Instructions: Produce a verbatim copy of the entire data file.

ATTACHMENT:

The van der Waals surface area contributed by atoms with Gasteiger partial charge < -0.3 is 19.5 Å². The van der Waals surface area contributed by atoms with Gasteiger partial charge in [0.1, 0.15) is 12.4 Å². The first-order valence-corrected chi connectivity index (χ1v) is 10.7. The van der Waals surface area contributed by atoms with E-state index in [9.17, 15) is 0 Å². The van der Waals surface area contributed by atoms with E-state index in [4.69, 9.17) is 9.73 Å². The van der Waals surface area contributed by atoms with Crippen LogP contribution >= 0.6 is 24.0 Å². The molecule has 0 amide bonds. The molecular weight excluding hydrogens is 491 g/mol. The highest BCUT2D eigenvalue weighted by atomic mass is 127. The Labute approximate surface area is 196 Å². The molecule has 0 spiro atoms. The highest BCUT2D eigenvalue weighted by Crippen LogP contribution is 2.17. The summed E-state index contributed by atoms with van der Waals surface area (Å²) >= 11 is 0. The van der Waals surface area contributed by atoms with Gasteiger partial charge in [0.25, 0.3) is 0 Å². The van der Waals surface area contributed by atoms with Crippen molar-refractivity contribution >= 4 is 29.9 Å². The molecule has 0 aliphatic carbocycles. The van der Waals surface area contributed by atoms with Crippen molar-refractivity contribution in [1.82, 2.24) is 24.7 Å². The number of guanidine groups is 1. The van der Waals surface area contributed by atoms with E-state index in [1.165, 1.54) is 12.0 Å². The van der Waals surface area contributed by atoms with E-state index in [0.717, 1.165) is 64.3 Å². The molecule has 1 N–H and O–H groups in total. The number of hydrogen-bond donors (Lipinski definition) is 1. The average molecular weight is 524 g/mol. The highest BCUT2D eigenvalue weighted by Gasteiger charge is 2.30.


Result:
The van der Waals surface area contributed by atoms with Gasteiger partial charge < -0.3 is 19.5 Å². The van der Waals surface area contributed by atoms with Gasteiger partial charge in [0.1, 0.15) is 12.4 Å². The first-order valence-corrected chi connectivity index (χ1v) is 10.7. The van der Waals surface area contributed by atoms with E-state index in [9.17, 15) is 0 Å². The van der Waals surface area contributed by atoms with E-state index in [4.69, 9.17) is 9.73 Å². The van der Waals surface area contributed by atoms with Crippen LogP contribution >= 0.6 is 24.0 Å². The molecule has 0 amide bonds. The molecular weight excluding hydrogens is 491 g/mol. The highest BCUT2D eigenvalue weighted by atomic mass is 127. The Labute approximate surface area is 196 Å². The molecule has 0 spiro atoms. The highest BCUT2D eigenvalue weighted by Crippen LogP contribution is 2.17. The summed E-state index contributed by atoms with van der Waals surface area (Å²) >= 11 is 0. The van der Waals surface area contributed by atoms with Gasteiger partial charge in [0.25, 0.3) is 0 Å². The van der Waals surface area contributed by atoms with Crippen molar-refractivity contribution >= 4 is 29.9 Å². The molecule has 0 aliphatic carbocycles. The van der Waals surface area contributed by atoms with Crippen molar-refractivity contribution in [1.82, 2.24) is 24.7 Å². The number of guanidine groups is 1. The van der Waals surface area contributed by atoms with E-state index in [1.165, 1.54) is 12.0 Å². The van der Waals surface area contributed by atoms with E-state index in [0.717, 1.165) is 64.3 Å². The molecule has 1 N–H and O–H groups in total. The number of hydrogen-bond donors (Lipinski definition) is 1. The average molecular weight is 524 g/mol. The highest BCUT2D eigenvalue weighted by Gasteiger charge is 2.30.